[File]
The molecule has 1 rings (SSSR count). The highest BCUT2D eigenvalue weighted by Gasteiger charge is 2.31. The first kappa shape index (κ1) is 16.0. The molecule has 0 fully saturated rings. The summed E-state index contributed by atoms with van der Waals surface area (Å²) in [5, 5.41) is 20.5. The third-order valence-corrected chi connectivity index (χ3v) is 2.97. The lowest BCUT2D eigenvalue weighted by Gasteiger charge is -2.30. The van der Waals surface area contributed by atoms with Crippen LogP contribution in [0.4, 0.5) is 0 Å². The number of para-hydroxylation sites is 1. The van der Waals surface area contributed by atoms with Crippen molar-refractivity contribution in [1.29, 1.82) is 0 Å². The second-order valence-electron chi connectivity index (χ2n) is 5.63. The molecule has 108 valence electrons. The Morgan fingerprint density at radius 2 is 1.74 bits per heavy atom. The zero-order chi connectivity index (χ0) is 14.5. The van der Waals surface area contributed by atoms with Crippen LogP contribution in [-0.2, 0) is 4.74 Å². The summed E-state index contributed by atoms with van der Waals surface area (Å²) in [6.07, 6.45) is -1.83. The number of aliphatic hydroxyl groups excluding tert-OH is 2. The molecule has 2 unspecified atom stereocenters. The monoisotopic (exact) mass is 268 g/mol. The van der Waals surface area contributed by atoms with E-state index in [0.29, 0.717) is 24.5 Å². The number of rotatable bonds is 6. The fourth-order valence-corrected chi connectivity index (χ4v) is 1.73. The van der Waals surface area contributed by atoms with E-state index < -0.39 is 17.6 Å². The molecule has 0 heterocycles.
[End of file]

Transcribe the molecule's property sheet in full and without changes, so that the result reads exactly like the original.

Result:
The molecule has 1 rings (SSSR count). The highest BCUT2D eigenvalue weighted by Gasteiger charge is 2.31. The first kappa shape index (κ1) is 16.0. The molecule has 0 fully saturated rings. The summed E-state index contributed by atoms with van der Waals surface area (Å²) in [5, 5.41) is 20.5. The third-order valence-corrected chi connectivity index (χ3v) is 2.97. The lowest BCUT2D eigenvalue weighted by Gasteiger charge is -2.30. The van der Waals surface area contributed by atoms with Crippen LogP contribution in [0.4, 0.5) is 0 Å². The number of para-hydroxylation sites is 1. The van der Waals surface area contributed by atoms with Crippen molar-refractivity contribution in [1.29, 1.82) is 0 Å². The second-order valence-electron chi connectivity index (χ2n) is 5.63. The molecule has 108 valence electrons. The Morgan fingerprint density at radius 2 is 1.74 bits per heavy atom. The zero-order chi connectivity index (χ0) is 14.5. The van der Waals surface area contributed by atoms with Crippen LogP contribution in [-0.2, 0) is 4.74 Å². The summed E-state index contributed by atoms with van der Waals surface area (Å²) in [6.07, 6.45) is -1.83. The number of aliphatic hydroxyl groups excluding tert-OH is 2. The molecule has 2 unspecified atom stereocenters. The monoisotopic (exact) mass is 268 g/mol. The van der Waals surface area contributed by atoms with E-state index in [0.29, 0.717) is 24.5 Å². The number of rotatable bonds is 6. The fourth-order valence-corrected chi connectivity index (χ4v) is 1.73. The van der Waals surface area contributed by atoms with E-state index < -0.39 is 17.6 Å². The molecule has 0 heterocycles.